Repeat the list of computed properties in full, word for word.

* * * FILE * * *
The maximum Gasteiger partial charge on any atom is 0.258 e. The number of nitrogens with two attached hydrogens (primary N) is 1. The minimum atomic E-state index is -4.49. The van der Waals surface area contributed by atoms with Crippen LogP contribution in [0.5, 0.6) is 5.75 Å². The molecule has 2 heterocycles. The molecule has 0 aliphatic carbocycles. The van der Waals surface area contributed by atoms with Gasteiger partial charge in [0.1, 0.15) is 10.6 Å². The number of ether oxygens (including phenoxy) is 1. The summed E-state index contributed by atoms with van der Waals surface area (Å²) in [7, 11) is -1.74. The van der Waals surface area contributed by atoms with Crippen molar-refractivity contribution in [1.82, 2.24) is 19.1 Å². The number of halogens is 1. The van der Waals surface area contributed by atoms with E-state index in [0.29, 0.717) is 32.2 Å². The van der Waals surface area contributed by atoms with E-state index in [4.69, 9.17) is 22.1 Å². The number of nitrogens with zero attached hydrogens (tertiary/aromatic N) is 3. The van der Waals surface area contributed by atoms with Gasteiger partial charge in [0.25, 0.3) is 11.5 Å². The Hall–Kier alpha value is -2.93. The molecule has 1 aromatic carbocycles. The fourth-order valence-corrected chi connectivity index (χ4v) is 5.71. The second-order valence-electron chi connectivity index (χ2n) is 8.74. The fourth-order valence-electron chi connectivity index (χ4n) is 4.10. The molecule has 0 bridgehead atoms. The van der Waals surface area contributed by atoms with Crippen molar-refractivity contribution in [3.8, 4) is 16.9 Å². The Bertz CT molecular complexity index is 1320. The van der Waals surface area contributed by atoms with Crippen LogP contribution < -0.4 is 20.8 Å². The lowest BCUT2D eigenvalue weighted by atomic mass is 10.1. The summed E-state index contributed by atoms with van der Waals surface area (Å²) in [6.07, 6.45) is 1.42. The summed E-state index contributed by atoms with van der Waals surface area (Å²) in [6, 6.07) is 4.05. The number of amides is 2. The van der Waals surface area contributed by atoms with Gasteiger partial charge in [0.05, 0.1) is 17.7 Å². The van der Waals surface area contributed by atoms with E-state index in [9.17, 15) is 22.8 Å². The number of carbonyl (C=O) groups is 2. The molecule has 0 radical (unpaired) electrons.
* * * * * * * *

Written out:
The maximum Gasteiger partial charge on any atom is 0.258 e. The number of nitrogens with two attached hydrogens (primary N) is 1. The minimum atomic E-state index is -4.49. The van der Waals surface area contributed by atoms with Crippen LogP contribution in [0.5, 0.6) is 5.75 Å². The molecule has 2 heterocycles. The molecule has 0 aliphatic carbocycles. The van der Waals surface area contributed by atoms with Gasteiger partial charge in [0.1, 0.15) is 10.6 Å². The number of ether oxygens (including phenoxy) is 1. The summed E-state index contributed by atoms with van der Waals surface area (Å²) in [7, 11) is -1.74. The van der Waals surface area contributed by atoms with Crippen molar-refractivity contribution in [1.82, 2.24) is 19.1 Å². The number of halogens is 1. The van der Waals surface area contributed by atoms with E-state index in [0.29, 0.717) is 32.2 Å². The van der Waals surface area contributed by atoms with E-state index in [4.69, 9.17) is 22.1 Å². The number of nitrogens with zero attached hydrogens (tertiary/aromatic N) is 3. The van der Waals surface area contributed by atoms with Gasteiger partial charge in [0.25, 0.3) is 11.5 Å². The Hall–Kier alpha value is -2.93. The molecule has 1 aromatic carbocycles. The fourth-order valence-corrected chi connectivity index (χ4v) is 5.71. The second-order valence-electron chi connectivity index (χ2n) is 8.74. The fourth-order valence-electron chi connectivity index (χ4n) is 4.10. The molecule has 0 bridgehead atoms. The van der Waals surface area contributed by atoms with Crippen molar-refractivity contribution in [3.8, 4) is 16.9 Å². The Bertz CT molecular complexity index is 1320. The van der Waals surface area contributed by atoms with Crippen LogP contribution < -0.4 is 20.8 Å². The lowest BCUT2D eigenvalue weighted by atomic mass is 10.1. The summed E-state index contributed by atoms with van der Waals surface area (Å²) in [6.07, 6.45) is 1.42. The summed E-state index contributed by atoms with van der Waals surface area (Å²) in [6, 6.07) is 4.05. The number of amides is 2. The van der Waals surface area contributed by atoms with Gasteiger partial charge in [0.05, 0.1) is 17.7 Å². The van der Waals surface area contributed by atoms with E-state index in [9.17, 15) is 22.8 Å². The number of carbonyl (C=O) groups is 2. The molecule has 0 radical (unpaired) electrons.